The Lingo Ledger

Encourage Casual Communication to Lead to Innovation

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Think back to the last problem your team had to solve in your office. Maybe it was a software bug, maybe an account wanted different work than you had produced, maybe your boss wanted you to do something you thought was impossible. Whatever it was, it’s possible that it was  resolved it in a formal meeting, but the far more likely scenario is that it was solved due to a casual conversation. At the water cooler, in the lunchroom, maybe even over an after-work beer with a coworker. Wherever it was, the importance of casual, sort of “off the cuff” conversations cannot be understated. So how do you create an environment where these conversations can happen?

Some of the biggest minds in business, and particularly in the tech industry, began with the physical workplace.  Steve Jobs famously designed the Pixar offices to “promote encounters and unplanned collaborations.” Countless other Silicon Valley companies have since designed their offices with a similar goal in mind. Without open offices to promote that unplanned collaboration, Jobs believed that “you’ll lose a lot of innovation and the magic that’s sparked by serendipity.” In order to ensure that employees would actually get up and leave their desks, he even constructed the cafeteria and the vast majority of the building’s bathrooms off of the huge central atrium, engineering his vision into existence. But why is an open workspace important? 

Let's think about the office dynamics that are in play in a traditional “cube farm” kind of an office. Workers are separated from each other in an effort to help them focus on their individual tasks. Managers and other senior personnel have their own offices separated from the other cubicles, creating a divide between the average worker and their supervisor. The logic behind this is easy to see: the less interaction workers have with one another, the fewer distractions they will have, and the more productive they will be. However, it stifles creativity and collaborative thinking.

By affording employees the opportunities to get out of their individual workspaces and into a more open, public, and creative space,  you create an environment where people from varying teams and seniority levels can have a casual chat that sparks inspiration and creative problem solving.  This kind of a setup allows for employees with different strengths and weaknesses to work together to innovate new ideas.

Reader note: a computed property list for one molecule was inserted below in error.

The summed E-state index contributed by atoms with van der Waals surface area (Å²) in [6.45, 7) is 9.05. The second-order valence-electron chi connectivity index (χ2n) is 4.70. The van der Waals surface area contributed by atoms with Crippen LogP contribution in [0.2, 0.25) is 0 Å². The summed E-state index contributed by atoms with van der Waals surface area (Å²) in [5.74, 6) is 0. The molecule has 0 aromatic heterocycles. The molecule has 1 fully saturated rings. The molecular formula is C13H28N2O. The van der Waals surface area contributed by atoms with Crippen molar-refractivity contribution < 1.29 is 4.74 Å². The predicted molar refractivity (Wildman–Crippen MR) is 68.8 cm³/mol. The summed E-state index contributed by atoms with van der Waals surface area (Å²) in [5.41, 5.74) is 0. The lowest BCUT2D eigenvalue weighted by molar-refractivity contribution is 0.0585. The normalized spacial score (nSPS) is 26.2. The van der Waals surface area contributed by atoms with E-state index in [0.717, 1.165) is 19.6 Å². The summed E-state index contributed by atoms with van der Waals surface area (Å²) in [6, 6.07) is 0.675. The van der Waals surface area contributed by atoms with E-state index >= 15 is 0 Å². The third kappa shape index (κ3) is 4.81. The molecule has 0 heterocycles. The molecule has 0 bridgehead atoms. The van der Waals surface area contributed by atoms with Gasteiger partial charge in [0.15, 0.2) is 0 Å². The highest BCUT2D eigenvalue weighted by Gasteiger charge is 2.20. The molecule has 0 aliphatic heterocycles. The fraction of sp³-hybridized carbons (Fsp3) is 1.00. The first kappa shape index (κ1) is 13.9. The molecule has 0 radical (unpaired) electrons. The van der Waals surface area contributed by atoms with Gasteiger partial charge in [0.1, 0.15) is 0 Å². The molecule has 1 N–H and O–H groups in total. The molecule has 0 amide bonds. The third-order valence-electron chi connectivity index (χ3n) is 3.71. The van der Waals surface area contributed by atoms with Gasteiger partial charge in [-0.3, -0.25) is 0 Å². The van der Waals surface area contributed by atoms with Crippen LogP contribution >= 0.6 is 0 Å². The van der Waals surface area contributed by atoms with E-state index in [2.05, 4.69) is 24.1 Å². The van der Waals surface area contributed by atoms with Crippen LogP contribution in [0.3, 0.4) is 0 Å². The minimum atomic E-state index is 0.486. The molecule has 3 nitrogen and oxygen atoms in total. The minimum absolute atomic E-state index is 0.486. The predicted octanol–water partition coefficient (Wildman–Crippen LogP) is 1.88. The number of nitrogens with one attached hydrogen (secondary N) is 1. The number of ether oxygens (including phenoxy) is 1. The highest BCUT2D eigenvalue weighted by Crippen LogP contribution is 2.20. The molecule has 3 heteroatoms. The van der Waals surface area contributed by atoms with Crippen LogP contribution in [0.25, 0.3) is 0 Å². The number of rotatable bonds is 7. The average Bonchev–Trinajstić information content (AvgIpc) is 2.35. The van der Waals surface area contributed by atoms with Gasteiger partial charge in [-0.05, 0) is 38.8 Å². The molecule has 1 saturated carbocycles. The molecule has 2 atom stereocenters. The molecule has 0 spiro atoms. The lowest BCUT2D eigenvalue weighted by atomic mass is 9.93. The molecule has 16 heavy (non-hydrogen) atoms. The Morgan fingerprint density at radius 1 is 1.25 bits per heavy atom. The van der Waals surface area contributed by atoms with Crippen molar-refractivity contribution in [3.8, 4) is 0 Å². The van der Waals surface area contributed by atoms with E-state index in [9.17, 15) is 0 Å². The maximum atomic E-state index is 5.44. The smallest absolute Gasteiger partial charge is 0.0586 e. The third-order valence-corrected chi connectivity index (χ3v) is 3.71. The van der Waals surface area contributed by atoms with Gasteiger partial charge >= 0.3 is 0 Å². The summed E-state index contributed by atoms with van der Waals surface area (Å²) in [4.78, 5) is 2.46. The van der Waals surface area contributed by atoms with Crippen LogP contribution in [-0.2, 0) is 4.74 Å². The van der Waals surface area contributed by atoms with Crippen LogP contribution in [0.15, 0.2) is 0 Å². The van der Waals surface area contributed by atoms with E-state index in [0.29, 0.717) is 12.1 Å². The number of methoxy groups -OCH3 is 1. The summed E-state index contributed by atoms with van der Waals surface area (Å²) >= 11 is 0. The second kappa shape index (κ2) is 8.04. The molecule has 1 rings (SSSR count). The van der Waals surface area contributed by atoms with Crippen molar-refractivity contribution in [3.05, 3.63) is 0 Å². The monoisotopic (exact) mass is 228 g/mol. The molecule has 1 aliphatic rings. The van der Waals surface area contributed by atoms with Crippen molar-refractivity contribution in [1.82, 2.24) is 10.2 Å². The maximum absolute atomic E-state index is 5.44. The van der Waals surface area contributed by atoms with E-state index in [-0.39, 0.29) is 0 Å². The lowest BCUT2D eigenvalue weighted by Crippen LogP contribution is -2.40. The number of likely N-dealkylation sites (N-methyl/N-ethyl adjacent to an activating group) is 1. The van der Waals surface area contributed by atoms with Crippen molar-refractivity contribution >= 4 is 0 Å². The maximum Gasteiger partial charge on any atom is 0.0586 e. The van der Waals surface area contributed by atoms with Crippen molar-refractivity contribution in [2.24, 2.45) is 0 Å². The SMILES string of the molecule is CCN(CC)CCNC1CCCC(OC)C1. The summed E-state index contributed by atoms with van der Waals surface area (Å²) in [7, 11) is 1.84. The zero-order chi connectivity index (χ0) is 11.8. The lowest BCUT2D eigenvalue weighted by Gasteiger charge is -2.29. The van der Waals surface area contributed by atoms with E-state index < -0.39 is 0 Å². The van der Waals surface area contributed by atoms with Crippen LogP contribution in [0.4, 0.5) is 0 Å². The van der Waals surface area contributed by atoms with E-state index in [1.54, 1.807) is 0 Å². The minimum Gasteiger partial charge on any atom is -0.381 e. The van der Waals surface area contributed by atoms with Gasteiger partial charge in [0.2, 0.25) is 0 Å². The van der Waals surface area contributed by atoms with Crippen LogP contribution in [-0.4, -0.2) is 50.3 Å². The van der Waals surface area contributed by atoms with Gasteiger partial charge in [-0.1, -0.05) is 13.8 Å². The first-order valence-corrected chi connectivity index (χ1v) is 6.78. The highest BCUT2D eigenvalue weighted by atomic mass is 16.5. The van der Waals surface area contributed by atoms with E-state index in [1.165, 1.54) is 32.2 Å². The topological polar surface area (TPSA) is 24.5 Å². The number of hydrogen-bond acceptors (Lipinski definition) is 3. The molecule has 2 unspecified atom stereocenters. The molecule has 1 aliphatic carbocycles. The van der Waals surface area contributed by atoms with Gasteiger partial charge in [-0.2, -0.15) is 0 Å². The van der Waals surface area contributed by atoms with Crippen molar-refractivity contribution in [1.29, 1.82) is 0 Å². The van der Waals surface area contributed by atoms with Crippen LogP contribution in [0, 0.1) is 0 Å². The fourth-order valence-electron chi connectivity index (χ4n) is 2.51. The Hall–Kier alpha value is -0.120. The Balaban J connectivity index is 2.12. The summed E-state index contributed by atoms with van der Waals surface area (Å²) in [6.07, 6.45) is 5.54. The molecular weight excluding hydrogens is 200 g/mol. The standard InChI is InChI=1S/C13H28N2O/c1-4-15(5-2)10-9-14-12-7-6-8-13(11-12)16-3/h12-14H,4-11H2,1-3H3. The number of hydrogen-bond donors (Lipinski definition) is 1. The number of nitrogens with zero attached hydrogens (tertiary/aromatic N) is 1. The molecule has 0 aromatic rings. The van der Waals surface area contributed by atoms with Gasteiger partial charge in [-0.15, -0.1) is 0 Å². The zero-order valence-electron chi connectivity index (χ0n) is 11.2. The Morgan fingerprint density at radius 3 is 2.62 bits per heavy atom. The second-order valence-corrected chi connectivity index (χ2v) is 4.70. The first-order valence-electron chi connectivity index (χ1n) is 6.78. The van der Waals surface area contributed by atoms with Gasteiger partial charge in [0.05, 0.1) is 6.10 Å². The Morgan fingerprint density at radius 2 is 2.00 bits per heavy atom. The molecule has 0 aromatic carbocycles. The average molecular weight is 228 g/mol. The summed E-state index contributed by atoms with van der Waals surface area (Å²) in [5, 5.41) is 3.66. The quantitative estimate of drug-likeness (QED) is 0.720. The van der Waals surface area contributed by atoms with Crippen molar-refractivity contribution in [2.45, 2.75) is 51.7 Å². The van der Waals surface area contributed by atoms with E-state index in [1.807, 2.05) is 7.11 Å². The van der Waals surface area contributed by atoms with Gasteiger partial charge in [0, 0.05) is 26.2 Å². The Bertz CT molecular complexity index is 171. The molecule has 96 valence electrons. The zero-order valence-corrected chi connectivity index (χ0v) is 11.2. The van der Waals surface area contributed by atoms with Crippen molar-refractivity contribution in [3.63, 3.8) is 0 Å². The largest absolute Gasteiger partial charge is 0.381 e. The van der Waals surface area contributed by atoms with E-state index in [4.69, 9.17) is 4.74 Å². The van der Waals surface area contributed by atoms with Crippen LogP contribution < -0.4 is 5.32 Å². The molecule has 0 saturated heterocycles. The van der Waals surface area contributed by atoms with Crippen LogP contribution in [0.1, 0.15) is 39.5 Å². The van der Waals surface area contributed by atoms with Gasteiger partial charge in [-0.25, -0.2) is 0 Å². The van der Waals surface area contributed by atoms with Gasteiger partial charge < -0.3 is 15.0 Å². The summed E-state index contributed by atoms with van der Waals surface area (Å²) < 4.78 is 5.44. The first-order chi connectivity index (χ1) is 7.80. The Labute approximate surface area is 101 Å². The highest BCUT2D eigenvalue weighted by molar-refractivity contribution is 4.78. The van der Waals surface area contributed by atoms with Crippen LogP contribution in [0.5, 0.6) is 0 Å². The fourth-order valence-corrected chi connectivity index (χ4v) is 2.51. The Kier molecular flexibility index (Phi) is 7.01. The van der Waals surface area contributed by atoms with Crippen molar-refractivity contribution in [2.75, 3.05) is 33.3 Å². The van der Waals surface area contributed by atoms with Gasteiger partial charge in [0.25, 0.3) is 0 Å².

For "serendipitous" ideas to arise, the physical office is only part of the answer. More importantly, coworkers must want and be able interact. The most innovative ideas come when people have varying viewpoints or are from different backgrounds. So the first step is often building social relationships. One of the most common conversations to hear in the break room is about sports. Imagine that two coworkers meet in the break room, one from the United States and the other is from India. They start talking about sports, and the conversation shifts to baseball. From there, they begin to discuss the differences between baseball and cricket (which are numerous). The two coworkers start to build a personal relationship with one another, opening opportunities for future collaboration.

But employees must feel comfortable communicating for these conversations to occur. In diverse companies, communication challenges often prevent those with different language backgrounds from connecting in this casual manner. Language barriers often segregate employees into cliques based on their native language, reducing the opportunity for those varying viewpoints to interact. Taking steps to improve communication skills may be the key to that next spark of inspiration.

Create an open workspace, both physically and culturally, to ensure don't miss the opportunity for the casual interactions at your company to inspire the next brilliant idea.  

Want to learn more about how communication can affect your team?

Download our FREE eBook: "The Silent Killer of Innovation: How Communication Challenges are Threatening Your Engineering Team."

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